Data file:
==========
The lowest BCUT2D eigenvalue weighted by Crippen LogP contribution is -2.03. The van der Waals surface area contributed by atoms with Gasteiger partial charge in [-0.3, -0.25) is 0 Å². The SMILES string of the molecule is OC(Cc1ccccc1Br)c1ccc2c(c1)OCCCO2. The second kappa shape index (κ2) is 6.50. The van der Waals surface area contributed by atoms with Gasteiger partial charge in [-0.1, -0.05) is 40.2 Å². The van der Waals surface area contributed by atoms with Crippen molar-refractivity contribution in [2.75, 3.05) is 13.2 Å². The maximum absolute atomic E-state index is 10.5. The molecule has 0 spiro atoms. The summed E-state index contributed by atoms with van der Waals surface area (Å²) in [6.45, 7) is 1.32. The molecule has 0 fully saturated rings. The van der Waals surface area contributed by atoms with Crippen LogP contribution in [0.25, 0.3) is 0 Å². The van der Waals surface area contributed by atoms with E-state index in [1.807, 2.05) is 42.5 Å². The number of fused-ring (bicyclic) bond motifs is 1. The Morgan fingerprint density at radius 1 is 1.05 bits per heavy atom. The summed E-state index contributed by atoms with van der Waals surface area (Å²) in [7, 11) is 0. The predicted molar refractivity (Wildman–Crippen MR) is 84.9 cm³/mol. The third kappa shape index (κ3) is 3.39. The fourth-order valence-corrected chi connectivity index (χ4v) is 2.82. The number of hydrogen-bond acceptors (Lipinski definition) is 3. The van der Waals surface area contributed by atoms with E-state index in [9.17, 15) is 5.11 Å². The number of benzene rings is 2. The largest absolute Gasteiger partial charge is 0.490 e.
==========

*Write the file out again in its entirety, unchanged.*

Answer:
The lowest BCUT2D eigenvalue weighted by Crippen LogP contribution is -2.03. The van der Waals surface area contributed by atoms with Gasteiger partial charge in [-0.3, -0.25) is 0 Å². The SMILES string of the molecule is OC(Cc1ccccc1Br)c1ccc2c(c1)OCCCO2. The second kappa shape index (κ2) is 6.50. The van der Waals surface area contributed by atoms with Gasteiger partial charge in [-0.1, -0.05) is 40.2 Å². The van der Waals surface area contributed by atoms with Crippen molar-refractivity contribution in [2.75, 3.05) is 13.2 Å². The maximum absolute atomic E-state index is 10.5. The molecule has 0 spiro atoms. The summed E-state index contributed by atoms with van der Waals surface area (Å²) in [6.45, 7) is 1.32. The molecule has 0 fully saturated rings. The van der Waals surface area contributed by atoms with Crippen LogP contribution in [0.25, 0.3) is 0 Å². The van der Waals surface area contributed by atoms with E-state index in [1.807, 2.05) is 42.5 Å². The number of fused-ring (bicyclic) bond motifs is 1. The Morgan fingerprint density at radius 1 is 1.05 bits per heavy atom. The summed E-state index contributed by atoms with van der Waals surface area (Å²) in [7, 11) is 0. The predicted molar refractivity (Wildman–Crippen MR) is 84.9 cm³/mol. The third kappa shape index (κ3) is 3.39. The fourth-order valence-corrected chi connectivity index (χ4v) is 2.82. The number of hydrogen-bond acceptors (Lipinski definition) is 3. The van der Waals surface area contributed by atoms with E-state index in [9.17, 15) is 5.11 Å². The number of benzene rings is 2. The largest absolute Gasteiger partial charge is 0.490 e.